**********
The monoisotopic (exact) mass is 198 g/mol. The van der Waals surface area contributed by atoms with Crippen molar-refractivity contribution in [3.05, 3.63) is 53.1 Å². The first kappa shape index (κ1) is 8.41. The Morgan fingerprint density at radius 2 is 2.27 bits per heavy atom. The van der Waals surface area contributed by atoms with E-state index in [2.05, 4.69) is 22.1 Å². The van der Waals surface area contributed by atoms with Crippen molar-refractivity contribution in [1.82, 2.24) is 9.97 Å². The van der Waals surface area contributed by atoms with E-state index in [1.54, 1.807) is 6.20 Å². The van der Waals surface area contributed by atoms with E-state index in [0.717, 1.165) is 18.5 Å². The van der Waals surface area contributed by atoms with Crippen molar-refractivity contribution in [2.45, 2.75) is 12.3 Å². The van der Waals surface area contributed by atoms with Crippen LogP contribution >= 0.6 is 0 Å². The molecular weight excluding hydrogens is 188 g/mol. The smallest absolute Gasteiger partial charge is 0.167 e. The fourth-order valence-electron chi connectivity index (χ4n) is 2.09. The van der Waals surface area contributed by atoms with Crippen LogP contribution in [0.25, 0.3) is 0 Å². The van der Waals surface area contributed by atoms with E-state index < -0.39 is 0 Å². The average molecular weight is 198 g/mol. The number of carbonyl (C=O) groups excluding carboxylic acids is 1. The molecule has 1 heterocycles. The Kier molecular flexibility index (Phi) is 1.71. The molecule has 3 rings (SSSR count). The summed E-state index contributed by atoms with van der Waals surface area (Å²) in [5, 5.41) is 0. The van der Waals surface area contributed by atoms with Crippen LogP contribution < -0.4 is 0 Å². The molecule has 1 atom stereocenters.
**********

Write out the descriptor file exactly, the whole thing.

The monoisotopic (exact) mass is 198 g/mol. The van der Waals surface area contributed by atoms with Crippen molar-refractivity contribution in [3.05, 3.63) is 53.1 Å². The first kappa shape index (κ1) is 8.41. The Morgan fingerprint density at radius 2 is 2.27 bits per heavy atom. The van der Waals surface area contributed by atoms with E-state index in [2.05, 4.69) is 22.1 Å². The van der Waals surface area contributed by atoms with Crippen molar-refractivity contribution in [1.82, 2.24) is 9.97 Å². The van der Waals surface area contributed by atoms with E-state index in [1.54, 1.807) is 6.20 Å². The van der Waals surface area contributed by atoms with E-state index in [0.717, 1.165) is 18.5 Å². The van der Waals surface area contributed by atoms with Crippen molar-refractivity contribution in [2.45, 2.75) is 12.3 Å². The van der Waals surface area contributed by atoms with Crippen LogP contribution >= 0.6 is 0 Å². The molecular weight excluding hydrogens is 188 g/mol. The smallest absolute Gasteiger partial charge is 0.167 e. The fourth-order valence-electron chi connectivity index (χ4n) is 2.09. The van der Waals surface area contributed by atoms with Crippen LogP contribution in [0.25, 0.3) is 0 Å². The van der Waals surface area contributed by atoms with E-state index < -0.39 is 0 Å². The average molecular weight is 198 g/mol. The number of carbonyl (C=O) groups excluding carboxylic acids is 1. The molecule has 1 heterocycles. The Kier molecular flexibility index (Phi) is 1.71. The molecule has 3 rings (SSSR count). The summed E-state index contributed by atoms with van der Waals surface area (Å²) in [5, 5.41) is 0. The van der Waals surface area contributed by atoms with Crippen LogP contribution < -0.4 is 0 Å². The molecule has 1 atom stereocenters.